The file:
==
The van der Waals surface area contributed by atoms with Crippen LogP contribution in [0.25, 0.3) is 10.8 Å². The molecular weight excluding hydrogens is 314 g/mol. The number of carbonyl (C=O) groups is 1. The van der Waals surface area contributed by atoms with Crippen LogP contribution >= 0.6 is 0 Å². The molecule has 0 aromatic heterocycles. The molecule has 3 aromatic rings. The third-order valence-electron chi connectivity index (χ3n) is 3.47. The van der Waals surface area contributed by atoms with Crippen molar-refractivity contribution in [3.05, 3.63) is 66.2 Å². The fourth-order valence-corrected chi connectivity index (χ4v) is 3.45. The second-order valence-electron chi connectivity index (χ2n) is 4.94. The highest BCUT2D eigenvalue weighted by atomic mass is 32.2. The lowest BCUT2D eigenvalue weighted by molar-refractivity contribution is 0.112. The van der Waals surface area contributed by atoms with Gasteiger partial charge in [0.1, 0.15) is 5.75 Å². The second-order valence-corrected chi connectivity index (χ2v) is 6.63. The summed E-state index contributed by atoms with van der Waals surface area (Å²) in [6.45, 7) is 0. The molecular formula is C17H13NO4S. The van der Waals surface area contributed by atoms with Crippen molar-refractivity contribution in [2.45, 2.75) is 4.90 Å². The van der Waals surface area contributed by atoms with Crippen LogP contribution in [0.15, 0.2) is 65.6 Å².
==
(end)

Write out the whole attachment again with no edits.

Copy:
The van der Waals surface area contributed by atoms with Crippen LogP contribution in [0.25, 0.3) is 10.8 Å². The molecular weight excluding hydrogens is 314 g/mol. The number of carbonyl (C=O) groups is 1. The van der Waals surface area contributed by atoms with Crippen LogP contribution >= 0.6 is 0 Å². The molecule has 0 aromatic heterocycles. The molecule has 3 aromatic rings. The third-order valence-electron chi connectivity index (χ3n) is 3.47. The van der Waals surface area contributed by atoms with Crippen molar-refractivity contribution in [3.05, 3.63) is 66.2 Å². The fourth-order valence-corrected chi connectivity index (χ4v) is 3.45. The second-order valence-electron chi connectivity index (χ2n) is 4.94. The highest BCUT2D eigenvalue weighted by atomic mass is 32.2. The lowest BCUT2D eigenvalue weighted by molar-refractivity contribution is 0.112. The van der Waals surface area contributed by atoms with Gasteiger partial charge in [0.1, 0.15) is 5.75 Å². The second-order valence-corrected chi connectivity index (χ2v) is 6.63. The summed E-state index contributed by atoms with van der Waals surface area (Å²) in [6.45, 7) is 0. The molecular formula is C17H13NO4S. The van der Waals surface area contributed by atoms with Crippen molar-refractivity contribution in [2.45, 2.75) is 4.90 Å². The van der Waals surface area contributed by atoms with Crippen LogP contribution in [0.15, 0.2) is 65.6 Å².